Smart Machines & Factories
Smart skills for a smart future
Published:  15 February, 2017

Smart Machines & Factories spoke to Brian Holliday, managing director - Digital Factory, Siemens UK & Ireland, who says the UK can play a major role in promoting the adoption of Industry 4.0 digital technology solutions which will underpin the so-called 4th Industrial Revolution and optimise productivity in UK manufacturing. This, in turn, will enable a high wage economy such as the UK to compete within a globalised manufacturing environment. But, realising the enormous potential of a digitised manufacturing future is also dependent on creating a talented workforce with the right digital skills.

The UK has a proud engineering and manufacturing heritage. But, meeting the specific challenges of an increasingly digitised manufacturing future requires a focus on how we can help the next generation develop the cutting-edge digital skills to help them not only achieve their potential, but also secure the path toward national scientific advancement for the benefit of all of society.

Brian Holliday, managing director - Digital Factory, Siemens UK & Ireland, explained that all the key indicators point to an acute shortage of young people entering engineering. There is also a tangible need to help equip them (and existing workforces) with the appropriate skills required to work with digital technology solutions. Such challenges can only be described as some of the biggest issues our education system has faced in a generation.

Holliday says the truth is the UK needs to double the number of engineering-related apprentices and graduates entering industry. He explains: “There is, in essence, a national skills deficit that threatens to undermine the country’s global competitiveness.

“If this gap is not tackled over the coming decade, many experts predict it could have devastating consequences for our overall industrial prospects.”

Figures from Engineering UK’s ‘State of Engineering’ report, starkly illuminate the problem. It points out that the UK will need 87,000 level 4+ engineers per year over the next 10 years just to meet industrial demand. While supply has grown over recent times, unfortunately we still only have 51,000 engineers coming on stream per annum.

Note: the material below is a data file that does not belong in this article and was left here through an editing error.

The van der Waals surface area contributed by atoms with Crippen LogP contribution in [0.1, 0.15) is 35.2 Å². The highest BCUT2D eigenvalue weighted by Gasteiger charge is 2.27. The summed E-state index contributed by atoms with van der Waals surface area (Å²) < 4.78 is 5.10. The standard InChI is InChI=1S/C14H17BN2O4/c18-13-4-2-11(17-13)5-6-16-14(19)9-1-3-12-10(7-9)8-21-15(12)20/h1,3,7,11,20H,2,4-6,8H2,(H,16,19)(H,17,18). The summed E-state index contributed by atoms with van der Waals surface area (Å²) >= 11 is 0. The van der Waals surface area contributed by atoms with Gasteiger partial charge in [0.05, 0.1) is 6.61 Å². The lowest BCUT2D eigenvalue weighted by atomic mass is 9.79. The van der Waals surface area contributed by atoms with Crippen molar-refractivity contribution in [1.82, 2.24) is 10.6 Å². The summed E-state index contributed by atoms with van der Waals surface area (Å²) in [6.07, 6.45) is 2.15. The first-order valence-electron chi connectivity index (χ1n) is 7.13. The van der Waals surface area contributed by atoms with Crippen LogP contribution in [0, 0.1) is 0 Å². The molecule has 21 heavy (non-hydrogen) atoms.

The picture is similar for level 3 engineering-related apprenticeships, where we see just 23,500 per year, a figure that falls well short of the 69,000 annual demand.

To tackle this gap, says Holliday, all stakeholders - Government, policy makers, businesses and educational establishments - must continue to vigorously promote both the importance of engineering to the nation, and highlight the stimulating and rewarding careers that are possible within the sector.

He highlights that Both Engineering UK and the Confederation of British Industry (CBI) have made tbis clear in terms of the specific importance engineering has for the economy to aid national prosperity generally.


When it comes to optimising UK productivity, the engineering sector already plays a pivotal role. Holliday gives an example - in 2014, the engineering sector generated £455.6 billion GDP for the UK. By way of contrast, this is 68% more productive than the retail and wholesale sector.

He highlights that it is estimated that for every new job created in engineering and manufacturing, two more jobs are created elsewhere in the UK: “And, if engineering can meet the forecasted demand for new vacancies, it is predicted this will help generate an additional £27 billion GDP per year. This is the financial equivalent of constructing 1800 new secondary schools, or building 110 much needed new hospitals.”

The good news, he says, is that the picture on the ground is more optimistic than the figures suggest, with a huge shift in the perception of manufacturing and engineering apprenticeships over the last decade. It would appear that the problem is understood and that there is commitment from various sources to tackle the challenge head on: “The Government is engaged with the process and policy makers are trying to encourage a greater focus on the type of digital skills needed to ensure more young people both consider and follow engineering careers.”